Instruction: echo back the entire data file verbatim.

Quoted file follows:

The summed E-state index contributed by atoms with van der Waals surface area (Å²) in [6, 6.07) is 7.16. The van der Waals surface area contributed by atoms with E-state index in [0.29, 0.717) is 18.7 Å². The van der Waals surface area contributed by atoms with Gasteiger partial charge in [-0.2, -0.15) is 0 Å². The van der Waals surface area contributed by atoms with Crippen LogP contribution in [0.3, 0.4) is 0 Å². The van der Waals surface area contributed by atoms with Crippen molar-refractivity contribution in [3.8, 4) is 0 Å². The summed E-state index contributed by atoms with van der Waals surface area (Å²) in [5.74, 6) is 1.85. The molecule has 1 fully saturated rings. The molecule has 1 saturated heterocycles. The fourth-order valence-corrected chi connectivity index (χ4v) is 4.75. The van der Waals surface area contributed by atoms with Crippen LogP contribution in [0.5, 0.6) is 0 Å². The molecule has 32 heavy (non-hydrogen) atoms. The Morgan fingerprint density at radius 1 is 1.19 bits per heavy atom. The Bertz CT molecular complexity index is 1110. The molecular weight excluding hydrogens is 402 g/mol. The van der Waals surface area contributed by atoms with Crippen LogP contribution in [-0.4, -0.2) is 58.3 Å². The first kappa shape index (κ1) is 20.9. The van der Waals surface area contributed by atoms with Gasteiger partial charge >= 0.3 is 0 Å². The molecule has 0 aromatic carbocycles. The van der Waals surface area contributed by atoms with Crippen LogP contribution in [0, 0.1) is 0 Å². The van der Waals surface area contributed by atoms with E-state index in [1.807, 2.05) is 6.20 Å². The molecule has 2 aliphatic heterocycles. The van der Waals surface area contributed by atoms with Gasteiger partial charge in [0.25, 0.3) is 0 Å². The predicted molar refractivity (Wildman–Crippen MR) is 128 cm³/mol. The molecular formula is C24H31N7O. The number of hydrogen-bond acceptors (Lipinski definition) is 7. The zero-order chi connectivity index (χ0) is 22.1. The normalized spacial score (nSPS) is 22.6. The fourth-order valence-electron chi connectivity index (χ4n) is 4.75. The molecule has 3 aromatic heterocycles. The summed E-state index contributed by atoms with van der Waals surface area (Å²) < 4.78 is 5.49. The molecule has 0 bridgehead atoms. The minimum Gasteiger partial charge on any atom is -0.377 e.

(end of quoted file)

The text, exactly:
The summed E-state index contributed by atoms with van der Waals surface area (Å²) in [6, 6.07) is 7.16. The van der Waals surface area contributed by atoms with E-state index in [0.29, 0.717) is 18.7 Å². The van der Waals surface area contributed by atoms with Gasteiger partial charge in [-0.2, -0.15) is 0 Å². The van der Waals surface area contributed by atoms with Crippen LogP contribution in [0.3, 0.4) is 0 Å². The van der Waals surface area contributed by atoms with Crippen molar-refractivity contribution in [3.8, 4) is 0 Å². The summed E-state index contributed by atoms with van der Waals surface area (Å²) in [5.74, 6) is 1.85. The molecule has 1 fully saturated rings. The molecule has 1 saturated heterocycles. The fourth-order valence-corrected chi connectivity index (χ4v) is 4.75. The van der Waals surface area contributed by atoms with Crippen LogP contribution in [0.5, 0.6) is 0 Å². The molecule has 32 heavy (non-hydrogen) atoms. The Morgan fingerprint density at radius 1 is 1.19 bits per heavy atom. The Bertz CT molecular complexity index is 1110. The molecular weight excluding hydrogens is 402 g/mol. The van der Waals surface area contributed by atoms with Crippen LogP contribution in [-0.4, -0.2) is 58.3 Å². The first kappa shape index (κ1) is 20.9. The van der Waals surface area contributed by atoms with Gasteiger partial charge >= 0.3 is 0 Å². The molecule has 0 aromatic carbocycles. The van der Waals surface area contributed by atoms with Crippen LogP contribution in [0, 0.1) is 0 Å². The van der Waals surface area contributed by atoms with E-state index in [1.807, 2.05) is 6.20 Å². The molecule has 2 aliphatic heterocycles. The van der Waals surface area contributed by atoms with Gasteiger partial charge in [0.25, 0.3) is 0 Å². The predicted molar refractivity (Wildman–Crippen MR) is 128 cm³/mol. The molecular formula is C24H31N7O. The number of hydrogen-bond acceptors (Lipinski definition) is 7. The zero-order chi connectivity index (χ0) is 22.1. The normalized spacial score (nSPS) is 22.6. The fourth-order valence-electron chi connectivity index (χ4n) is 4.75. The molecule has 3 aromatic heterocycles. The summed E-state index contributed by atoms with van der Waals surface area (Å²) < 4.78 is 5.49. The molecule has 0 bridgehead atoms. The minimum Gasteiger partial charge on any atom is -0.377 e.